Don’t blink because you might miss it. Today I agree with Chris Joye:
Does cutting rates in December do anything to solve bank funding problems (only guarantees and liquidity facilities will), and will the banks pass on any cut given the turmoil in overseas funding markets?
I personally think a better policy response is to guarantee, one way or another, bank access to funding, and keep rates stable for the time being. The RBA knows that the ultimate Euro response to all of this could be Eurobonds, debt monetisation, and inflation.
After yesterday’s remarkable construction-work-done data, which trumped market expectations by an order of magnitude and which will individually add about 1.7 percentage points to Q3 real GDP (not annualised), it’s clear the domestic economy is not in the hole that so many pessimists claim. The only rationale for cuts at this stage is the offshore environment. (h/t The Lorax)
Ok, so I don’t agree at all. The domestic economy is not in a hole yet even if it’s growing slowly. But if the European crisis continues and asset price falls do as well, dragging sentiment down with them, then stalled growth in the services economy will overwhelm the isolated pockets of ballistic construction. That was surely the lesson of 2011. The chance that Europe will pour forth inflation is pretty low, though there is a risk it will come from across the Atlantic with QE3.
However, I do agree with CJ that it’s worth thinking about getting out in front of this crisis with bank guarantees rather than rely solely on rate cuts that will have limited impact on the bank’s problems and may distort appropriate settings for the economy more widely.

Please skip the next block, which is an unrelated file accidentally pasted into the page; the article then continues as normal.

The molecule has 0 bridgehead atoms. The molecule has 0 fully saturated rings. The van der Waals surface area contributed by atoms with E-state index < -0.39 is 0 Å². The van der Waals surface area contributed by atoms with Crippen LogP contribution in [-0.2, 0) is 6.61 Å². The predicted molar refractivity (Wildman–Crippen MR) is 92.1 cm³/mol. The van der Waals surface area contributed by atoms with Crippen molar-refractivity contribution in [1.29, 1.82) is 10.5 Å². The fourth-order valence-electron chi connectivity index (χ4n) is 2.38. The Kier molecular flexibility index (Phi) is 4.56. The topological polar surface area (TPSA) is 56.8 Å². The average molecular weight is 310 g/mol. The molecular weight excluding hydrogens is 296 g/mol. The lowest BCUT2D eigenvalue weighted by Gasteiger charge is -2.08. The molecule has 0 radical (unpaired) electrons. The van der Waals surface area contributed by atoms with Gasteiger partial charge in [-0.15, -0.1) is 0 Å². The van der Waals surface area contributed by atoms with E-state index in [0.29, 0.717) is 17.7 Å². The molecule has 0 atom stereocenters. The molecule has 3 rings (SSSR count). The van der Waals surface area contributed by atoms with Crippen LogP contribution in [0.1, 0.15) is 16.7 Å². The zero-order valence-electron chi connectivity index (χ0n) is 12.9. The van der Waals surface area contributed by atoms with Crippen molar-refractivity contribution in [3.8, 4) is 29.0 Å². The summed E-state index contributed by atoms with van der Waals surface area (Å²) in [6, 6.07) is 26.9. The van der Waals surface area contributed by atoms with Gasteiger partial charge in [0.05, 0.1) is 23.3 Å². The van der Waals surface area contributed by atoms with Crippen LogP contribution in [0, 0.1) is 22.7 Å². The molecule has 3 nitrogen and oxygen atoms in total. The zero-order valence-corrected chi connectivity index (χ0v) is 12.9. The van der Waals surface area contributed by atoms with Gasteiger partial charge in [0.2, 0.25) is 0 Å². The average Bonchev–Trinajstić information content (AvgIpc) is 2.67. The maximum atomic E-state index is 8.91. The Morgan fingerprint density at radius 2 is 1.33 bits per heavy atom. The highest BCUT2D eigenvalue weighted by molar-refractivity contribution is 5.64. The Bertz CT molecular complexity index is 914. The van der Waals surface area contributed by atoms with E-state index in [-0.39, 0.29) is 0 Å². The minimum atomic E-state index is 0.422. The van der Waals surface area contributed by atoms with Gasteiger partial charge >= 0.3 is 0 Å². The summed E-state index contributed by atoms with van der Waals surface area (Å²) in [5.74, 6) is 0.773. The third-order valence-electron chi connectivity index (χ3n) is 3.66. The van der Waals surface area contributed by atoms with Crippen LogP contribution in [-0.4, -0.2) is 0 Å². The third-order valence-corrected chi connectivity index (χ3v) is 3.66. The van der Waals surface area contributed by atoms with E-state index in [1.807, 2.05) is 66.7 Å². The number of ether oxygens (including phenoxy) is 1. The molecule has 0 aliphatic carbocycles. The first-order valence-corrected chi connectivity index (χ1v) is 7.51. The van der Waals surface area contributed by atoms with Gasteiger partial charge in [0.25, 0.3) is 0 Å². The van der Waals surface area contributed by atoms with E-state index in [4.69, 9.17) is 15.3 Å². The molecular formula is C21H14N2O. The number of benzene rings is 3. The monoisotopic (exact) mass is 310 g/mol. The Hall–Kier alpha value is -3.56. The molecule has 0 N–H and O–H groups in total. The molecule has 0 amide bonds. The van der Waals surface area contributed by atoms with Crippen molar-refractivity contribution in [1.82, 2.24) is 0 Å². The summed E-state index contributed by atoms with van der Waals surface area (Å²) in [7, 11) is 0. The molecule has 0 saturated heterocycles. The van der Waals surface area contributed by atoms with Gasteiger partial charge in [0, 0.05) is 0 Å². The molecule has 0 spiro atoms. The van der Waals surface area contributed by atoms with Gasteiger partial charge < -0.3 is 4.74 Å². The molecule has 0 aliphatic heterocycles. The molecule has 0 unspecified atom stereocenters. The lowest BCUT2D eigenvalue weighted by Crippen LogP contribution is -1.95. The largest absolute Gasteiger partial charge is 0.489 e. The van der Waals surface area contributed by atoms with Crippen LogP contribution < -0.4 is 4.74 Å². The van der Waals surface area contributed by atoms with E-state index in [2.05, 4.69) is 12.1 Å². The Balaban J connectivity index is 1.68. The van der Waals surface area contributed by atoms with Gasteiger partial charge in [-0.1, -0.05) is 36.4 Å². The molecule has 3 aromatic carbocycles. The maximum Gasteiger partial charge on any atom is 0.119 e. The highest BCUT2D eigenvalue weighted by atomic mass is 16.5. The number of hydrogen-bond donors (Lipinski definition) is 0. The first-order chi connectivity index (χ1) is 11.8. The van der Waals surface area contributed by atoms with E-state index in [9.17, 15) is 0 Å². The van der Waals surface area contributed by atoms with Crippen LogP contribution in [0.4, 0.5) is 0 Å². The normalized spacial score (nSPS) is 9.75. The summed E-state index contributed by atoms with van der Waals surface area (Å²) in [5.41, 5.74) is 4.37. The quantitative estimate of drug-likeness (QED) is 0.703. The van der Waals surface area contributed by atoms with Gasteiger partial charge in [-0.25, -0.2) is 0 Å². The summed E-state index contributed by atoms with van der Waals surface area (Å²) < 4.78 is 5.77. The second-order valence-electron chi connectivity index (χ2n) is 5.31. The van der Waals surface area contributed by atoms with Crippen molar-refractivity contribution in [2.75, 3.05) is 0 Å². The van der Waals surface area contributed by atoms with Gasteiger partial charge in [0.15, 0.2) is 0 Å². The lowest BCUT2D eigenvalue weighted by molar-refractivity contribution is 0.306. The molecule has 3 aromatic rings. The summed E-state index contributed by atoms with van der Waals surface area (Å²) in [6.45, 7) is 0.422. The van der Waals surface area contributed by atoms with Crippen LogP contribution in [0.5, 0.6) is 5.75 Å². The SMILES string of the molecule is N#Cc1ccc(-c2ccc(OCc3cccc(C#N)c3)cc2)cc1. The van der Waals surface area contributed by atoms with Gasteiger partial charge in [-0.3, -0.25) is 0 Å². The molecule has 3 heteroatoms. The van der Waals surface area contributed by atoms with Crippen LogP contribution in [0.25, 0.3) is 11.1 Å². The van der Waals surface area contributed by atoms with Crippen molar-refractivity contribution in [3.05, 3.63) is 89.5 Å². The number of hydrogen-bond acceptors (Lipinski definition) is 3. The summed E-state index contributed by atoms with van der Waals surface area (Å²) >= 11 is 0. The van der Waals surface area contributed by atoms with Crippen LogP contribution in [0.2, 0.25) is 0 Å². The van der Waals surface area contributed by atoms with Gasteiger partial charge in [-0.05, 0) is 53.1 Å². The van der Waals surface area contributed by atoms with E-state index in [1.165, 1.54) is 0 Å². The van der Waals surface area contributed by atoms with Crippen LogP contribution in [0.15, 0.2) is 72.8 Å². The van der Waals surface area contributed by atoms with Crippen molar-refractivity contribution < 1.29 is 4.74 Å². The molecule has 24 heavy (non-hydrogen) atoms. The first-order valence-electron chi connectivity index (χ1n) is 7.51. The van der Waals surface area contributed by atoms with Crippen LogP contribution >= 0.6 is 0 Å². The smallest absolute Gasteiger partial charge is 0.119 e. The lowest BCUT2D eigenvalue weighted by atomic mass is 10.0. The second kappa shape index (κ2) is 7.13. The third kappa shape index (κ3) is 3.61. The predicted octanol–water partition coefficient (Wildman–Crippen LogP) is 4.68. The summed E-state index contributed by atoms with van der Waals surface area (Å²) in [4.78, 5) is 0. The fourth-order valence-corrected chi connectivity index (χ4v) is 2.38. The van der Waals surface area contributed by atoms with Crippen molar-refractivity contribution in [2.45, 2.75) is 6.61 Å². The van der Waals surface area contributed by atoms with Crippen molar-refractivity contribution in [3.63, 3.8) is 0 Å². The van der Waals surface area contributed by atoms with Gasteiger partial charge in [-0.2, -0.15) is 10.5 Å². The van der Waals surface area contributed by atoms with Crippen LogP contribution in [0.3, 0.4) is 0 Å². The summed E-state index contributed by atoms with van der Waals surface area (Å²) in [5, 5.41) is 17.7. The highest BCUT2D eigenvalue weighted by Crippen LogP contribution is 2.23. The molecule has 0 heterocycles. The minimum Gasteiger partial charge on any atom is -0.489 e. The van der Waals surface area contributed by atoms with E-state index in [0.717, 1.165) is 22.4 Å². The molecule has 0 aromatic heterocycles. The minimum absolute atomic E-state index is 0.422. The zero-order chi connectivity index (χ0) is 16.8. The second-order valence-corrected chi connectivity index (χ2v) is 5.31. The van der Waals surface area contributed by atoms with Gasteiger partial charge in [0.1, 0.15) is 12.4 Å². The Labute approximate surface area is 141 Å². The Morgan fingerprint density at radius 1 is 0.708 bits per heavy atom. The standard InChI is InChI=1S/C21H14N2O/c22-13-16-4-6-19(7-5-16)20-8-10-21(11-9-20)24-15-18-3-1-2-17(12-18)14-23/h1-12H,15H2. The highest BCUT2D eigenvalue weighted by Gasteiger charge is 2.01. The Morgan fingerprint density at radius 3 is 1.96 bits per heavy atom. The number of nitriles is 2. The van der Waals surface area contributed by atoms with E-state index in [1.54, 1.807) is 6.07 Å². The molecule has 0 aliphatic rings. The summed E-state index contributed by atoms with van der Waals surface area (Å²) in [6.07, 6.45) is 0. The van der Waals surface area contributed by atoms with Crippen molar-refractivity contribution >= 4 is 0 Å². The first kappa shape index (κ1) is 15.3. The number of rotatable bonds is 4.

Consider, assuming the ECB does not print, we can let a credit crunch develop in Australia as funding costs for the banks refuse to fall and rate cuts can’t keep pace. At some point, perhaps before there is even a credit event such as Lehman, the credit ratings agencies will get restive about the Australian banks. As we have seen, they are not the same happy-go-lucky types of 2008, and it’s possible that they will warn about our bank ratings if the guarantee does not appear relatively quickly. Remember what S&P had to say in its recent BICRA downgrade:
In our view, weaknesses for the Australian banking sector are its material dependence on net external borrowings, which fund about 24% of domestic customer loans; and limited support from core customer deposits, which fund only about 38% of domestic customer loans. We consider that these weaknesses are partly offset by a domestic debt capital market that can support the banking sector and the government and central bank, whom we view as responsive and flexible to banks’ funding needs.
We classify the Australian government as being “highly supportive” of the banking system, reflecting our expectation of timely financial support to ensure the stability of the financial system, if needed. This assessment factors in a well-developed administrative and institutional framework that should facilitate a timely and coordinated response, and a track record of proactive and prompt support for the banking system through measures such as guarantees for retail and wholesale funding during the global financial crisis. We believe that the existing legislation, policy, and relationships with supranational agencies do not hinder the Australian government from assisting the banking system.
I ask you, what is timely? Is it better to get out in front? Or wait until it’s a crisis? As we’ve seen elsewhere, once the ratings agencies are involved, it’s very bad for whatever institution that is targeted. Would it be more or less damaging to the bank’s credibility to be guaranteed sooner rather than later? Obviously markets already know about the guarantee. Everybody does. So there’s no new moral hazard. In fact, it could even reduce moral hazard. Come clean, as it were. Instead of all of this cloak and dagger stuff, with dodgy repos, rushed new bonds, clandestine regulatory oversight and opaque accounting for wholesale debts.
But I guess that’s kind of why it won’t happen. To do it openly, and before any other country, risks throwing the bankers onto the pitchforks of the people. And we can’t have that!